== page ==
The China-US trade growth, which came despite a slew of negative factors such as the coronavirus-triggered transportation jam and global power crunch, showed the intertwining character of the world's two largest economies, which will drive global economic recovery, experts said. 

"It shows that China and the US are deepening economic and trade connections, as well as getting back to normal track since President Joe Biden took office," Tian Yun, former vice director of the Beijing Economic Operation Association, told the Global Times on Wednesday.

Hu also called the recent China-US trade "stable" judging by the growth in the past three quarters, which he said attests to the fact that the US is highly dependent on China's manufacturing regardless of the US government's crackdown measures. 

"With the coronavirus continuing to ravage the US and Southeast Asian nations, it's impossible for the US to get manufacturing back to its own country or to other regions from China. Its supplies must rely on China," Hu told the Global Times.

He also noted that even in the long term, the US' reliance on Chinese supplies is hard to be reversed, as they not only need low-cost imports to curb inflation, but are also not adapted to labor-intensive manufacturing industries without substantial fiscal subsidies.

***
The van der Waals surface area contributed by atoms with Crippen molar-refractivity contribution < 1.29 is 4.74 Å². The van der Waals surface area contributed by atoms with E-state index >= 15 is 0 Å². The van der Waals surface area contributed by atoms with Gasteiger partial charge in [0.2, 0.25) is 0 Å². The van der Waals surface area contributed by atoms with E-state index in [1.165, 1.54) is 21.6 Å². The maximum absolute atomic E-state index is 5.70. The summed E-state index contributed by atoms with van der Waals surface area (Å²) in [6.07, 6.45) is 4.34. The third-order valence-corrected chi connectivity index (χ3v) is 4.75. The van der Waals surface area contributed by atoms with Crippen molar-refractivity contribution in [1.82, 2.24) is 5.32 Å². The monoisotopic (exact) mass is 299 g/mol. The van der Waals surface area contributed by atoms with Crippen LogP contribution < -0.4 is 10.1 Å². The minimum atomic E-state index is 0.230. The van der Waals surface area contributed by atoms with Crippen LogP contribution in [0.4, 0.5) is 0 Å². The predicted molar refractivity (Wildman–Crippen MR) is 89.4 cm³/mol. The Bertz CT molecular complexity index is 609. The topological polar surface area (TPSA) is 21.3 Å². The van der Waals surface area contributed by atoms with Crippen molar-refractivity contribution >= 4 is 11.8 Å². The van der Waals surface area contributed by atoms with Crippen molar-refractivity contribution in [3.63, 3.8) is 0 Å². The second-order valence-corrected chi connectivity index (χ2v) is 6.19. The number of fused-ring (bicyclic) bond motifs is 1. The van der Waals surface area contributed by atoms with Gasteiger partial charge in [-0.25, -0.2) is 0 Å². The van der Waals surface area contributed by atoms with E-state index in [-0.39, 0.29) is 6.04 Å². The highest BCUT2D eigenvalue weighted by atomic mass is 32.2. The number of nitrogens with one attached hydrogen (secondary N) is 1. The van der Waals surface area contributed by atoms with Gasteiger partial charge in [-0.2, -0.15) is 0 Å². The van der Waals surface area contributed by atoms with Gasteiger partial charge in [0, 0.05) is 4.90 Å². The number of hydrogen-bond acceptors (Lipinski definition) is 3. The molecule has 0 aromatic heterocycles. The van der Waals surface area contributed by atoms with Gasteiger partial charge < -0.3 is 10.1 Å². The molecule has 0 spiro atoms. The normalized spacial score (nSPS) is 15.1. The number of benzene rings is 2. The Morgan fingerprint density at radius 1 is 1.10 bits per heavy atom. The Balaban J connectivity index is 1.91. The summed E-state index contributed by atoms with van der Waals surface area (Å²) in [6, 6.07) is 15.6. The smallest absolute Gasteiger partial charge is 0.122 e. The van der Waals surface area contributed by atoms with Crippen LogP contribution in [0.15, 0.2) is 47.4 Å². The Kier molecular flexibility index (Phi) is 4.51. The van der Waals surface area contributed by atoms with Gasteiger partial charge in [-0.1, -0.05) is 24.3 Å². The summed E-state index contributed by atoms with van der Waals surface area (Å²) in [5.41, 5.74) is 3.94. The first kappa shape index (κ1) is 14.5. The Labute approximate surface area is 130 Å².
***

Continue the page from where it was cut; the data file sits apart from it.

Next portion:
Other data also reflects the attachment shown by US companies to China's markets. For example, a report by the American Chamber of Commerce (AmCham) in September showed that about 78 percent of the 338 respondents surveyed described themselves as either optimistic or slightly optimistic about the five-year business outlook in China, up 20 percentage points from 2020 and a return to the figures the world had witnessed before the most brittle days of the China-US trade war. Le mentioned the data in his interview. 

In such a situation of mutual economic dependence, experts and businesspeople urged the US to look at China-US relations more from a win-win perspective, instead of adopting a Cold War mindset. 

"Competitiveness is not achieved through sanctions or crackdowns, which will only hurt both countries," Hu said, stressing that the two countries should start cooperating by looking for their common interests, whether in fighting the coronavirus or cutting carbon emissions.

US should correct mistakes

However, experts also stressed that it's not enough for the US to merely send cooperative signals. They should take concrete action to meet China's requirements on scrapping the extra tariffs and US sanctions on Chinese companies. Otherwise, talks will not make substantial progress. 

During Vice Premier Liu He's virtual meeting with Tai, he negotiated the cancellation of tariffs and US sanctions, according to a report of the Xinhua News Agency.